A cruiser (or even a daysailer that's used for more than an hour or so) needs some sort of plumbing facilities and the place to use it. The Peep Hen has room in the cabin to use a Porta Potti, cedar bucket or what have you (in complete privacy from the cockpit and without disturbing either berth occupant), and room to stow it under the cockpit floor out of sight, out of the way.

The Peep Hen comes complete with a galley counter big enough to handle a camp stove with room left over for food preparation, a 25 quart ice box, dry storage space for groceries and cooking utensils, and even the kitchen sink. In the forepeak is room to stash a couple of duffels during the day, and sleeping gear can be kept at the foot of the bunks. In other words, everything has its place aboard a Peep Hen, and even in full cruising trim, the interior need not look like an overfilled gunny sack bursting at the seams.

Now for the exterior of the Peep Hen; the place where most sailors are likely to spend the majority of their time while sailing (or cruising). The cockpit seats are designed to fit full sized adults (it is a common myth that most small boat sailors are small people) so they will be comfortable for a full day's sail or an afternoon's lounging at anchor. The self-bailing foot well is low enough to provide good leg room. the seats are wide enough to sun bathe on (the starboard one is 6'6" long) and the coamings are high enough to give good back support. A cutout below the starboard seat has room for a cooler(within easy reach of the helms person) and a gas can. To port, a notch in the transom lets you use a short shaft motor, real easy to get at.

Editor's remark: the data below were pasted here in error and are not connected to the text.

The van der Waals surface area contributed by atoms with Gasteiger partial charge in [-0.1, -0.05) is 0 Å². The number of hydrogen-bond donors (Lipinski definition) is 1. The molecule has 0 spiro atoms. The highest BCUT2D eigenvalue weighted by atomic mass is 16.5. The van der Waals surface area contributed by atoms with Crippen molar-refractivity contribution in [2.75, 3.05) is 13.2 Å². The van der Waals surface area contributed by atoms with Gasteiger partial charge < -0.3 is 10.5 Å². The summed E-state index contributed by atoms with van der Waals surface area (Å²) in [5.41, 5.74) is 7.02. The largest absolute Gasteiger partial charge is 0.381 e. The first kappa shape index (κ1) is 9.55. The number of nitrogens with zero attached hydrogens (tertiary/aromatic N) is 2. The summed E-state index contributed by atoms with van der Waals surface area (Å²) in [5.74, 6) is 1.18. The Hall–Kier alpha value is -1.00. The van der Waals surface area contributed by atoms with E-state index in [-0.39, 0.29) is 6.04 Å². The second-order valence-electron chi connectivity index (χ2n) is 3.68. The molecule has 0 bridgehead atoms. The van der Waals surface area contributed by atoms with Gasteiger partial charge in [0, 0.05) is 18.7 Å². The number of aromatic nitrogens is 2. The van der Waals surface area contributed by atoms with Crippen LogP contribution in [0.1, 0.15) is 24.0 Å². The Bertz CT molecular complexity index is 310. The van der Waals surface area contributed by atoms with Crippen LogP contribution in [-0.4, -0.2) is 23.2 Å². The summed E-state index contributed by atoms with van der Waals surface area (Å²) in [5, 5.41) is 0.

Foreward, we have recessed the deck. This gives you a secure place to handle lines, a good spot to stow the anchor, and a special place for kids to ride (a couple of corks in the scuppers and several buckets of sea water convert the well to a hot tub).